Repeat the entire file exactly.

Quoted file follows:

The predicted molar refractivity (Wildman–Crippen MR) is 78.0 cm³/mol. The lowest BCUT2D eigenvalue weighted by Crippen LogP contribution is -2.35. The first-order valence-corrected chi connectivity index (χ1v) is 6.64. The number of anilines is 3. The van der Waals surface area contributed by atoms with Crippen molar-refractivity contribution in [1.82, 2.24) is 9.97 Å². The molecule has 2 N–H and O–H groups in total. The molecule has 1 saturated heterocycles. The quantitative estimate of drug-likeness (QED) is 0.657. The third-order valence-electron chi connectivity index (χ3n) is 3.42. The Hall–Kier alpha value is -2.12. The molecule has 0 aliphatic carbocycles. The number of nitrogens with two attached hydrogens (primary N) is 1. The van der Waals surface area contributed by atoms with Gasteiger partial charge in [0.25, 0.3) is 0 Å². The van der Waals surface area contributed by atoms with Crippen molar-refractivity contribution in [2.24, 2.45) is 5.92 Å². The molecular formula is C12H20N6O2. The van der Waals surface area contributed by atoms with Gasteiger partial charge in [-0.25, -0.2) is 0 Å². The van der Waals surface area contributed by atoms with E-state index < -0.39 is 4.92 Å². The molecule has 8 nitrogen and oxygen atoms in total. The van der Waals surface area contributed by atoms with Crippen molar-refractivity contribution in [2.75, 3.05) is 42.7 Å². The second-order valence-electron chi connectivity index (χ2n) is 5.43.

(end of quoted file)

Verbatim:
The predicted molar refractivity (Wildman–Crippen MR) is 78.0 cm³/mol. The lowest BCUT2D eigenvalue weighted by Crippen LogP contribution is -2.35. The first-order valence-corrected chi connectivity index (χ1v) is 6.64. The number of anilines is 3. The van der Waals surface area contributed by atoms with Crippen molar-refractivity contribution in [1.82, 2.24) is 9.97 Å². The molecule has 2 N–H and O–H groups in total. The molecule has 1 saturated heterocycles. The quantitative estimate of drug-likeness (QED) is 0.657. The third-order valence-electron chi connectivity index (χ3n) is 3.42. The Hall–Kier alpha value is -2.12. The molecule has 0 aliphatic carbocycles. The number of nitrogens with two attached hydrogens (primary N) is 1. The van der Waals surface area contributed by atoms with Gasteiger partial charge in [0.25, 0.3) is 0 Å². The van der Waals surface area contributed by atoms with Crippen molar-refractivity contribution in [2.24, 2.45) is 5.92 Å². The molecular formula is C12H20N6O2. The van der Waals surface area contributed by atoms with Gasteiger partial charge in [-0.25, -0.2) is 0 Å². The van der Waals surface area contributed by atoms with E-state index < -0.39 is 4.92 Å². The molecule has 8 nitrogen and oxygen atoms in total. The van der Waals surface area contributed by atoms with Crippen molar-refractivity contribution in [2.75, 3.05) is 42.7 Å². The second-order valence-electron chi connectivity index (χ2n) is 5.43.